Grady Cordeaux, 68, is a Louisiana farmer who lives alone and has no family. R.C. Carter, 72, is his neighbor and also is a Vietnam veteran. Unlike Grady, R.C. is happily married and has been for several decades. R.C. says the two of them went to war as young men but were old when they came home. “Their rural farm upbringing shaped Grady and R.C. into the men they became,” Anderson writes, “but while they were still teenagers, they also experienced the trauma of war, which changed them forever.”

With no warning, Grady suffers an apparently severe heart attack. His first thought is about who will take care of his dog. He arrives at a hospital and the testing and treatments begin with R.C. frequently at his bedside. As he lies in bed with a newfound sense of mortality, Grady begins to think back on his life.

His memories from high school days include being a hero on the football field, falling in love, and having just enough run-ins with the law to be given a choice by a judge between jail and military service. June 1970 when he arrived at Fort Bragg in North Carolina for basic training was his first time outside Louisiana. Anderson portrays Grady’s time in basic more like something you’d see in a movie about Marine Corps boot camp rather than what it was like on an Army training base in 1970. It’s unlikely Army D.I.s would have yelled in the faces of trainees on the first day, calling them “sorry scrotum sack of pus monkeys” and “worse than dick cheese.”

Within days of arriving in the Mekong Delta Grady was moving through swamps and rice paddies and survived his first firefight. Grady planned to stay faithful to his girlfriend, even though he met a beautiful Vietnamese woman in Saigon (see the book’s cover). We read several letters he received from home. Over time those letters began telling the story of a nation turning more and more against the war.

.Anderson does a good job weaving Grady’s story through the times he’s fading in and out of consciousness in the hospital bed. When you intentionally bring back memories of the past, you often encounter issues that have yet to be resolved. For Grady—and for many of the rest of us—the time for dealing with those issues is beginning to run out.

–Bill McCloud

Come Now the Angels by Susan Kummernes

Come Now the Angels: Five Marines in Vietnam: A Woman’s Story of Love, Death, War, & Hope (A Seat at the Table Publishing, 353 pp. $14.00, paper; $9.99, Kindle) the debut novel of Florida author Susan Kummernes, centers on a U.S. Marine Corps gun team stationed in Con Thien near the Demilitarized Zone between North and South Vietnam in 1967.

Their charismatic gunner, Jesse McGowan, an all-American boy from Maryland, is based on the author’s own first love, who was killed in Vietnam. Fighting alongside him are Mike Redd, an African American from Georgia; Chingas Ramirez, a Mexican American from New York City; Angel Santiago, a Cuban immigrant who settled in Chicago; and John Beau Parker from Florida. Though from diverse backgrounds, the men are forever bonded by their shared experiences in the war.

In between the chapters about the Marines are those detailing the memories of Annie Miller, Jesse’s childhood sweetheart-turned-Washington Post reporter—and a fictional stand-in for Kummernes herself. While on a trip to New Orleans in 2006, Annie encounters a group of Vietnamese Americans protesting the city’s decision to dump the wreckage of Hurricane Katrina in their neighborhood. She meets Lucky Dai, whom she learns is the daughter of Mike Redd and his wife, a Vietnamese nurse named nicknamed Tweet.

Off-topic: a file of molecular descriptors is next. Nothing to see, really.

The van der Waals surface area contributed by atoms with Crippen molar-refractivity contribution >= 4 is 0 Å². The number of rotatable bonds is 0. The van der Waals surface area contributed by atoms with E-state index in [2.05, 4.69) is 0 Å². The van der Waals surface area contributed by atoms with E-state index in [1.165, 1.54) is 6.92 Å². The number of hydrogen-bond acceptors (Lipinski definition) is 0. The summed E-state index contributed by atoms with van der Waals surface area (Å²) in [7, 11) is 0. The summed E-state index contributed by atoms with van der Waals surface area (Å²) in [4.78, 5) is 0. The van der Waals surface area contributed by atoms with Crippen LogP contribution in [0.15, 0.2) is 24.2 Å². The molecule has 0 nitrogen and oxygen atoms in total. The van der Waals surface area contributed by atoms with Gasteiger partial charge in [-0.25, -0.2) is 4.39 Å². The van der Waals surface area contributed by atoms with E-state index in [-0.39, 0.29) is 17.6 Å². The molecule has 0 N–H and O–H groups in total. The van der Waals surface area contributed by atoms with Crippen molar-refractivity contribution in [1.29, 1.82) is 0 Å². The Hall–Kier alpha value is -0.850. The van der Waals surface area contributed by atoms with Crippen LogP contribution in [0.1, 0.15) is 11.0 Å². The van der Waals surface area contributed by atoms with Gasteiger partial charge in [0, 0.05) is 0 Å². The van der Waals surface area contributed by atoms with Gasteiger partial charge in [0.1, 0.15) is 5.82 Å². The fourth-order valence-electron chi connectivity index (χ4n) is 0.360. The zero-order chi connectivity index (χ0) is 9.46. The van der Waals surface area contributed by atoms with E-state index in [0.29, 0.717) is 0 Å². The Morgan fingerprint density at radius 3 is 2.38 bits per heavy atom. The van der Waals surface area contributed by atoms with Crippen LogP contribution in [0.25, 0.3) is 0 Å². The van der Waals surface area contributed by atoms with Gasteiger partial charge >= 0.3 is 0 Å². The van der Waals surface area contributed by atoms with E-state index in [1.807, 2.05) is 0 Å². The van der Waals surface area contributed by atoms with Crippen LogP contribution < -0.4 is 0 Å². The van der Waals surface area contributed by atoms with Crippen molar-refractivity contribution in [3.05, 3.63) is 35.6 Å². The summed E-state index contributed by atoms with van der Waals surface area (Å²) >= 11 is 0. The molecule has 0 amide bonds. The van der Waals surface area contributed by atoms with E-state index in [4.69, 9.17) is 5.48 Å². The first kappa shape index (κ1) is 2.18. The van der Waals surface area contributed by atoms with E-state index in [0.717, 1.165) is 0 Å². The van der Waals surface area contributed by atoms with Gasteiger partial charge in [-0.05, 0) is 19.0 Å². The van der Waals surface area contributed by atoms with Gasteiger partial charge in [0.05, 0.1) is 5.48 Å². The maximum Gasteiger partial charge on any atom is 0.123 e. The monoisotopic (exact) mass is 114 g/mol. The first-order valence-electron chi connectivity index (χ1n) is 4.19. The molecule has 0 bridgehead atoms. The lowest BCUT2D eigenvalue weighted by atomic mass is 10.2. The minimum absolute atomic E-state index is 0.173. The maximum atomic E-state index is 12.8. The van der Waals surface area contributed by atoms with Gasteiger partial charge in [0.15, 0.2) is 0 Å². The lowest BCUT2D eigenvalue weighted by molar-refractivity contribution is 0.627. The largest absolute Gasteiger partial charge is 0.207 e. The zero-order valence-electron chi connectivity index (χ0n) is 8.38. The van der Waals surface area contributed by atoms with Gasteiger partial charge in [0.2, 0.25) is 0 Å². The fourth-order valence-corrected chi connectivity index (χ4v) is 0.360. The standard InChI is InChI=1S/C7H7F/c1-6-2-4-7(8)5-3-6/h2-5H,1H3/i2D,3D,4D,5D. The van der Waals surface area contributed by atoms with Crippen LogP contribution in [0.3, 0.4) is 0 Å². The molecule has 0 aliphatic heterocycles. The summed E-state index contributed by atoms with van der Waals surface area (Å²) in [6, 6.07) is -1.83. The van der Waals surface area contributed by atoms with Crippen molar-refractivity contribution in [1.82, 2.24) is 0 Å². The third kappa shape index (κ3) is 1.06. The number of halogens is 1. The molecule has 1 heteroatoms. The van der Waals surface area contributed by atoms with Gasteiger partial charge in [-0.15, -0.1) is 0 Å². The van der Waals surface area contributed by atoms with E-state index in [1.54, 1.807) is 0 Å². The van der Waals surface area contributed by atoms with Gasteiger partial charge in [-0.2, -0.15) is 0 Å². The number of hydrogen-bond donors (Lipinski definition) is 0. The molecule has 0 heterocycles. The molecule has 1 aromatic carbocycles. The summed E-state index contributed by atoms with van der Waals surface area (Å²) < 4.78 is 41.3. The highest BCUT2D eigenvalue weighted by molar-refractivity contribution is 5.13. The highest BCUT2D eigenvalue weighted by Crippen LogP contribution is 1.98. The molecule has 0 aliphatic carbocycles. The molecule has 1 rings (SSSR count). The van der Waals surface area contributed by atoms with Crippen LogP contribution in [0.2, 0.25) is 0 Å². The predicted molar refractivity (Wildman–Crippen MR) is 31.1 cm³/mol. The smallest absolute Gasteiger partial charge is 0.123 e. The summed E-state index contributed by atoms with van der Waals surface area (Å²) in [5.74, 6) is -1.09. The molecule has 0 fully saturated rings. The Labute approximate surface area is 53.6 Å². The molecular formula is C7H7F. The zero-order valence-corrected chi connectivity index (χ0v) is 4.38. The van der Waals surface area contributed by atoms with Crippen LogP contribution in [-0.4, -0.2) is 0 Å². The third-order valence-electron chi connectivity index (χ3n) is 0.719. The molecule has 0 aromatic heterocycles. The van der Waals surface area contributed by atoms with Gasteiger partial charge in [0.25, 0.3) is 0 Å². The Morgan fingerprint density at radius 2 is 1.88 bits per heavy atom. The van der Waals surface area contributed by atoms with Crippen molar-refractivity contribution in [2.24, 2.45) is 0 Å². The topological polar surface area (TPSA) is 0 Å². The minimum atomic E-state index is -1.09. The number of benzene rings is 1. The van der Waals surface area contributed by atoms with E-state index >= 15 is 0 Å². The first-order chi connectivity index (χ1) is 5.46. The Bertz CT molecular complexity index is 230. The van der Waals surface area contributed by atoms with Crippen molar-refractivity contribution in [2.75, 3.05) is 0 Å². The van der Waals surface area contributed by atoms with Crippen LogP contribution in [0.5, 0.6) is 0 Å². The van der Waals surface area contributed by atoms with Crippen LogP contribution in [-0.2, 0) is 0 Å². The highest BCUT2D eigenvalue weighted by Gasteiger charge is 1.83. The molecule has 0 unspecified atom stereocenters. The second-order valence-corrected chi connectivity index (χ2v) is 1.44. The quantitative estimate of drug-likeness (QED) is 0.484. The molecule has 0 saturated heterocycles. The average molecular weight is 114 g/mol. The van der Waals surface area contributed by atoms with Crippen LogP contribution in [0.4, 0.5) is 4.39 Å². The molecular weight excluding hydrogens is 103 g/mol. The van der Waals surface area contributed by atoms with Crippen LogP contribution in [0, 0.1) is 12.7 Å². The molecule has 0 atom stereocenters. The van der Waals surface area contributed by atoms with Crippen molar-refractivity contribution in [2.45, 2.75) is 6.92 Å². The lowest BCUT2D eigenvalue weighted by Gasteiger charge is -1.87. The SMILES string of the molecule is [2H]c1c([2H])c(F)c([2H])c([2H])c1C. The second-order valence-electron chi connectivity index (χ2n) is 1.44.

Susan Kummernes wrote and researched Come Now the Angels for twelve years, a dedication that shows in the accuracy of the battle scenes and the impressive detail of the 1960s settings. That Kummernes drew from her own experience as well as from outside sources is evident in the level of personal care she shows for her characters and their stories.

The novel’s strengths are somewhat overshadowed by bits of contrived dialogue and Kummernes’ tendency to over explain the social and political context of the story (at one point, Jesse talks so pedantically about the Domino Theory that even the other characters get annoyed). That said, Come Now the Angels is a poignant and compelling novel and would be an excellent choice for anyone interested in the social and emotional effects of the Vietnam War on generations of Americans.

This may be Kummernes last novel. When asked recently by the book and author website Pretty-Hot.com what was next for her, she responded, “As a writer? Nothing.”

Kummernes is donating all proceeds from book sales to Vietnam Veterans of America. Her website is susankummernes.com

–Meg Bywater

Chariots in the Sky by Larry A. Freeland

Larry Freeland’s Chariots in the Sky: A Story About U.S. Assault Helicopter Pilots at War in Vietnam (Publish Authority, 342 pp. $16.95, paper; $7.99, Kindle) is a riveting novel of air combat action during Lam Son 719, one of the last big American combat operations of the Vietnam War, which took place in February and March 1971. Freeland served a tour during the war with the Army’s 101st Airborne Division as an infantry officer and CH-47 helicopter pilot.